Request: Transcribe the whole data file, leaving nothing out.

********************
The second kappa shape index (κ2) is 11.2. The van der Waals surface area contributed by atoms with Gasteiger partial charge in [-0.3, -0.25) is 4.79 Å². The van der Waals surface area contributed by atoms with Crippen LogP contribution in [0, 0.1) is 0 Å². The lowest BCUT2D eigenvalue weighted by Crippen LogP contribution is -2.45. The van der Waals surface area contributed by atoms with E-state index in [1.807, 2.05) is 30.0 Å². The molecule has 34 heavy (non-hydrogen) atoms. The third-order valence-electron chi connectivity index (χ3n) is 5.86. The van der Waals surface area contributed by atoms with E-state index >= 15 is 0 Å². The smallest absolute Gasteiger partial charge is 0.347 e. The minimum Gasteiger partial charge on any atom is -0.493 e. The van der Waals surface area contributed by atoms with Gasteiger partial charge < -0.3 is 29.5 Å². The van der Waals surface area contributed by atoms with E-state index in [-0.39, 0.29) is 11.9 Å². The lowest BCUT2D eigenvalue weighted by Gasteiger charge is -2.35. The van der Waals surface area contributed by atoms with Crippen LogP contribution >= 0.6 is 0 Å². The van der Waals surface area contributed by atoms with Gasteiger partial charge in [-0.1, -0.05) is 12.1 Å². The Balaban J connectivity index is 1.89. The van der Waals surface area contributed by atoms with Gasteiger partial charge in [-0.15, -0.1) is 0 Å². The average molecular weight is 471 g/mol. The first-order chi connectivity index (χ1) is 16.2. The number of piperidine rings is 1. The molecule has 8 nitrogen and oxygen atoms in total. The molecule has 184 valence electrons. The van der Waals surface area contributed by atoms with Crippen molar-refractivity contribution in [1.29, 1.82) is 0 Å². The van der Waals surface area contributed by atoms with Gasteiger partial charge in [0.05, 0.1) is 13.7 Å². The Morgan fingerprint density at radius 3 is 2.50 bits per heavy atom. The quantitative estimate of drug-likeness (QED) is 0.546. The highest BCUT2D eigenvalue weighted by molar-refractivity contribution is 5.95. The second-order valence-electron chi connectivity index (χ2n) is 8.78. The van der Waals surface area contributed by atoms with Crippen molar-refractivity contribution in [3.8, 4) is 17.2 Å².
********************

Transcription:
The second kappa shape index (κ2) is 11.2. The van der Waals surface area contributed by atoms with Gasteiger partial charge in [-0.3, -0.25) is 4.79 Å². The van der Waals surface area contributed by atoms with Crippen LogP contribution in [0, 0.1) is 0 Å². The lowest BCUT2D eigenvalue weighted by Crippen LogP contribution is -2.45. The van der Waals surface area contributed by atoms with E-state index in [1.807, 2.05) is 30.0 Å². The molecule has 34 heavy (non-hydrogen) atoms. The third-order valence-electron chi connectivity index (χ3n) is 5.86. The van der Waals surface area contributed by atoms with E-state index >= 15 is 0 Å². The smallest absolute Gasteiger partial charge is 0.347 e. The minimum Gasteiger partial charge on any atom is -0.493 e. The van der Waals surface area contributed by atoms with Gasteiger partial charge < -0.3 is 29.5 Å². The van der Waals surface area contributed by atoms with E-state index in [-0.39, 0.29) is 11.9 Å². The lowest BCUT2D eigenvalue weighted by Gasteiger charge is -2.35. The van der Waals surface area contributed by atoms with Crippen LogP contribution >= 0.6 is 0 Å². The van der Waals surface area contributed by atoms with Gasteiger partial charge in [-0.1, -0.05) is 12.1 Å². The Balaban J connectivity index is 1.89. The van der Waals surface area contributed by atoms with Gasteiger partial charge in [-0.15, -0.1) is 0 Å². The average molecular weight is 471 g/mol. The first-order chi connectivity index (χ1) is 16.2. The number of piperidine rings is 1. The molecule has 8 nitrogen and oxygen atoms in total. The molecule has 184 valence electrons. The van der Waals surface area contributed by atoms with Crippen molar-refractivity contribution in [1.29, 1.82) is 0 Å². The van der Waals surface area contributed by atoms with Gasteiger partial charge in [0.05, 0.1) is 13.7 Å². The Morgan fingerprint density at radius 3 is 2.50 bits per heavy atom. The quantitative estimate of drug-likeness (QED) is 0.546. The highest BCUT2D eigenvalue weighted by molar-refractivity contribution is 5.95. The second-order valence-electron chi connectivity index (χ2n) is 8.78. The van der Waals surface area contributed by atoms with Crippen molar-refractivity contribution in [3.8, 4) is 17.2 Å².